The challenge of the Rotary Wing thrust of the NASA Fundamental Aeronautics Program is to develop and validate tools, technologies and concepts to overcome key barriers for rotary wing vehicles. Technologies of particular interest are as follows: The use of small vertical lift UAVs has increased in recent times with many civilian applications missions being proposed, including autonomous surveillance, mapping, etc. Much of the current research associated with these vehicles has been in the areas of electric propulsion, batteries, small sensors and autonomous control laws, while very little attention has been paid to their acoustic characteristics. The generation and propagation of noise associated with this small class of vertical lift UAVs are not well understood and prediction tools have not been developed or validated for this class of vehicles. The objective of a proposed effort is to develop design and analysis tools for the prediction of acoustics for small vertical lift UAVs, such as quad-copters, coaxial rotor UAVs, ducted fan rotors, etc. Proposals are also sought that include measurement and characterization of noise associated with this class of small vertical lift UAVs. A transition to low-carbon propulsion has the promise of dramatically reducing the emissions from full-scale rotorcraft, as well as reducing overall fuel consumption and operating cost. All-electric and hybrid electric propulsion systems could be beneficial to rotorcraft due to high power requirements of hover and integrated motor-drive systems designs that could be realized. The objective of a proposed effort is to investigate, develop and/or demonstrate all-electric and hybrid electric architectures specific to full-scale rotorcraft drive and propulsion system applications. Validated modeling and analysis tools for all-electric and hybrid electric propulsions systems are also sought in this solicitation, as are system studies of various hybrid/electric architectures to show their relative benefits in-terms of weight, efficiency, emissions and fuel consumption for full-scale rotorcraft applications. Proposals on other rotorcraft technologies will also be considered but the primary emphasis of the solicitation will be on the above two identified technical areas.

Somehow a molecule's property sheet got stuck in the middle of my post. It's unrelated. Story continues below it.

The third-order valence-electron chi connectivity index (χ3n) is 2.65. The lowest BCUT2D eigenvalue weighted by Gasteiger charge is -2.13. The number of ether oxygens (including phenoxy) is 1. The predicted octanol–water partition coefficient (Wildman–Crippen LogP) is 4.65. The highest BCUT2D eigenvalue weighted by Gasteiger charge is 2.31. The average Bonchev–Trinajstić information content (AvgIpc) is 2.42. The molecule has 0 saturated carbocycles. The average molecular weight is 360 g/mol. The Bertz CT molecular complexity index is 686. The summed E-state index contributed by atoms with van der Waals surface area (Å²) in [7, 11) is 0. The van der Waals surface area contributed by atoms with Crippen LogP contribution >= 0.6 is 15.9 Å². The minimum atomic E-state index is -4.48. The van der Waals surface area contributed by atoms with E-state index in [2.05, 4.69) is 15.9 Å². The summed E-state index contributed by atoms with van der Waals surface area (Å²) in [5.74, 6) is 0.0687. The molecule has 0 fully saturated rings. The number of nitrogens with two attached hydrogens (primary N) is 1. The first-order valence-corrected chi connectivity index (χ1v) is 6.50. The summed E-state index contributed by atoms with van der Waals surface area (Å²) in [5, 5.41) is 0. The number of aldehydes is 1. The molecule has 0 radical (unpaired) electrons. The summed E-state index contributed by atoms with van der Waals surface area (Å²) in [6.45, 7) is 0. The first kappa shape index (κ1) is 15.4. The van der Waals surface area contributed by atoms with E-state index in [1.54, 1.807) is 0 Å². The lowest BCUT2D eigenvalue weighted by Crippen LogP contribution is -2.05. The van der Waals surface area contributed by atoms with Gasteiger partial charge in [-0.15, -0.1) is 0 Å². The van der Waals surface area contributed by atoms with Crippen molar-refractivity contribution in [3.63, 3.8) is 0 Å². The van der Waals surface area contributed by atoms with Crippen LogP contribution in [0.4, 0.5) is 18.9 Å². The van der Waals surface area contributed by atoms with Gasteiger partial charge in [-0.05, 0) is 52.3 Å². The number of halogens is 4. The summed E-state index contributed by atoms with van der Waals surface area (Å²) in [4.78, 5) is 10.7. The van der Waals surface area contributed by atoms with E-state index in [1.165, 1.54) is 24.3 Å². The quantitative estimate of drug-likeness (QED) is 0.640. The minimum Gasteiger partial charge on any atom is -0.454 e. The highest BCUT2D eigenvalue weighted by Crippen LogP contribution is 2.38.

Propulsion Efficiency-Propulsion Materials and Structures